The facts in this case are dramatically different than those presented in Schmitz v. Schmitz, 309 N.W.2d 748 (Minn. 1981), Nardini v. Nardini, 414 N.W.2d 184 (Minn. 1987), or any of the other cases cited by the majority.  In order to reach the desired result, the majority equates the pay down of mortgage balances with the acquisition of property subsequent to marriage.  However, it is undisputed that respondent acquired all 18 properties before his marriage to appellant.  (The seven other rental properties acquired after the marriage were treated as marital.)  Furthermore, it is undisputed that these 18 properties increased in value during the marriage solely as the result of market forces.  Accordingly, any increase in value for these 18 nonmarital properties during the marriage should remain nonmarital. 

The majority states that Nardini supports transforming these statutorily defined nonmarital assets into marital assets.  However, unlike Nardini, where there was no dispute that the value of the stock at dissolution was “attributable to the efforts of the marital partners over the course of more than 30 years of marriage,” 414 N.W.2d at 194, none of the increased value of the 18 properties in this case can be attributed to either marital effort or labor.  In fact, the record makes clear, and the trial court found, that both respondent and appellant chose not to spend any of their marital funds or exert any personal labor on improving any of the 18 properties.  Instead, a professional property management company rented and maintained the properties and passive market forces led to all of the increased value of the nonmarital properties.  As a result, these properties retained their nonmarital character and the Schmitz formula should not apply.  There was also no commingling of funds between marital and nonmarital accounts, transfers of titles between spouses, or new acquisitions in this asset group.

            The majority also cites to dicta from Nardini in support of its conclusion that the Schmitz formula should apply.  However, the majority fails to adhere to the unambiguous holding of Nardini:  “[A]n increase in the value of nonmarital property attributable to inflation or to market forces or conditions, retains its nonmarital character.”  414 N.W.2d at 192.  The 18 nonmarital properties increased in value solely as a result of market forces or conditions, thereby retaining their nonmarital character.  Furthermore, Schmitz involved a homestead property acquired after marriage and held in joint tenancy by both spouses.  309 N.W.2d at 748.  Rent from the duplex in Schmitz was commingled and both parties worked to maintain the property.  See id.  The accretions from assets that were not commingled or improved upon by the efforts of both parties were held to be nonmarital.  Id. at 750. 

            The majority boldly states as to undisputed nonmarital property that “[w]e hold as a matter of law that a portion of the market-related appreciation during the marriage is marital property.”  This proposition is not supported by any citation to our case law or statutory authority.  The majority opinion also imports a “net equity” concept into its rationale to modify both the definition of nonmarital property acquired before the marriage and the increase in value of that property.  It relies on the formula used in Schmitz, but fails to acknowledge that the Schmitz property was acquired after marriage in joint tenancy by both spouses and the nonmarital equity from the sale of another property was used to acquire a new homestead property in both spouses’ names.  The majority, without explanation, simply equates a mortgage principal pay down from passive rental income generated from the nonmarital properties to be equivalent to an acquisition of a new property after marriage.  The majority then states that the “trial court’s characterization of all of the market-related appreciation during the marriage as respondent’s nonmarital property ignores the fact that those same market forces caused the marital equity to appreciate.”  It is unclear what the majority means by this, especially since this proposition is also not accompanied by any citation to any authority.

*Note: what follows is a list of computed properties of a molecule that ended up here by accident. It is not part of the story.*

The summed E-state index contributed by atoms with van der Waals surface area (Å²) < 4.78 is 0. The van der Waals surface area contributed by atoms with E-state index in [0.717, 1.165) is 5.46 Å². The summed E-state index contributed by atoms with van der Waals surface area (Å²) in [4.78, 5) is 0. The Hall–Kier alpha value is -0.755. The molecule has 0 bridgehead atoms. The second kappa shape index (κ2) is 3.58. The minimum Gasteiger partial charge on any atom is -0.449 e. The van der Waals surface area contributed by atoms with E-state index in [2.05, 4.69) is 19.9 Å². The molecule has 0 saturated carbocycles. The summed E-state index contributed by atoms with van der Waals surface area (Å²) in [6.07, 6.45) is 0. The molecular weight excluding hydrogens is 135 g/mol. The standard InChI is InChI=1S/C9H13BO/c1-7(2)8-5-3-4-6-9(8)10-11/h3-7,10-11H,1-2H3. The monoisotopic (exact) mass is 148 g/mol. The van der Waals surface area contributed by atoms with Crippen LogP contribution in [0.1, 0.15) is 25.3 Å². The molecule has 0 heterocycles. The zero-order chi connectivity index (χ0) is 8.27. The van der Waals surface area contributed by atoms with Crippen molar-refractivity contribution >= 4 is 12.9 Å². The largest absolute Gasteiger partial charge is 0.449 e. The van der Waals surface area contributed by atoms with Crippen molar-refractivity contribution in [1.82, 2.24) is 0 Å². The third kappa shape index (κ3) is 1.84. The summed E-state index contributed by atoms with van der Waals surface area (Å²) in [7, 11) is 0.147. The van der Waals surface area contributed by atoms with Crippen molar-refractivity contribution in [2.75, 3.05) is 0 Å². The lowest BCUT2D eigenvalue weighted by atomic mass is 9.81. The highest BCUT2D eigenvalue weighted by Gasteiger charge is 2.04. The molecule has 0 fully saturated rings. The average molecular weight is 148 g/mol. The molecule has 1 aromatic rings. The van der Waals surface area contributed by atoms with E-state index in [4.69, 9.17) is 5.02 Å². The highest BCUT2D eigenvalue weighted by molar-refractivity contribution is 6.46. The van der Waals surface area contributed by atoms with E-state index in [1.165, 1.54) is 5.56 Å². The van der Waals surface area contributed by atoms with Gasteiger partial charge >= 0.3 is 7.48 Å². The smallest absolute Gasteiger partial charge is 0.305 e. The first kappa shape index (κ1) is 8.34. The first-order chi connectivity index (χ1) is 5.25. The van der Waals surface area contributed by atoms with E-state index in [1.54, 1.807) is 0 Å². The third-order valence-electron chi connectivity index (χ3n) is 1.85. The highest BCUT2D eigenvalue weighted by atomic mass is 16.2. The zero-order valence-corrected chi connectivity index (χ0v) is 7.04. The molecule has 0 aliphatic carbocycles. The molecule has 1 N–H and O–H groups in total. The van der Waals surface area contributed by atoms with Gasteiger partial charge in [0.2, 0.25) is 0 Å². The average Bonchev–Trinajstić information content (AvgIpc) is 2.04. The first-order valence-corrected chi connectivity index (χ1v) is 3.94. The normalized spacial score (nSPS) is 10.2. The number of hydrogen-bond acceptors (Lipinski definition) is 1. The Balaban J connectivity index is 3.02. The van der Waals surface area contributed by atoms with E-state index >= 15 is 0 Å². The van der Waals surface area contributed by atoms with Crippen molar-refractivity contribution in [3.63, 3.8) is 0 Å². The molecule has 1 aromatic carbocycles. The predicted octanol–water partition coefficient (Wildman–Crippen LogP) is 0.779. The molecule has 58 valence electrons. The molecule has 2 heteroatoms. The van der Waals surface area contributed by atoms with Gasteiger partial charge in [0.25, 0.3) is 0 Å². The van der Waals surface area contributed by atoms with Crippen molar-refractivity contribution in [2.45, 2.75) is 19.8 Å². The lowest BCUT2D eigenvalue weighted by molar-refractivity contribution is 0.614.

As the majority points out, we are to affirm a trial court’s division of property in a marriage dissolution if such division had an acceptable basis in fact and principle even though we might have taken a different approach.  Servin v. Servin, 345 N.W.2d 754, 758 (Minn. 1984).  Based on the unambiguous statutory language, the trial court correctly applied the law.  At the same time, even if the majority’s approach were acceptable, it certainly cannot be construed as the only acceptable approach.  The record shows that the trial court carefully considered both the factual and legal components in ruling that the increase in the value of the 18 properties was due solely to passive, market forces.  The trial court’s findings as to these properties were based on this careful consideration, giving full credit to appellant for the reduction in mortgage balances.  The trial court was well within the broad discretion afforded to it in dividing the parties’ property.  While the majority believes that the trial court should have taken a different approach, the trial court was without authority to do so and its conclusion that the passive appreciation of respondent’s nonmarital property remained nonmarital was not an abuse of discretion.  Accordingly, I would affirm the court of appeals as to the 18 nonmarital properties.

 

PAGE, Justice (concurring in part and dissenting in part).

I join in the concurrence and dissent of Justice Gilbert.

ANDERSON, Paul H., Justice (concurring in part and dissenting in part).

I join in the concurrence and dissent of Justice Gilbert.



[1]           The dissent refuses to acknowledge that the equity acquired during the marriage is marital property.  Instead, the dissent repeatedly characterizes this amount as “a decrease of mortgage indebtedness on nonmarital property.”  The trial court concluded, and respondent does not dispute, that this amount is marital property.  The dissent also refuses to acknowledge that the rental income from the properties is marital income.  Instead, the dissent characterizes it as “passive income.”  The trial court concluded that the rental income is marital income.  Respondent did not challenge that conclusion on appeal.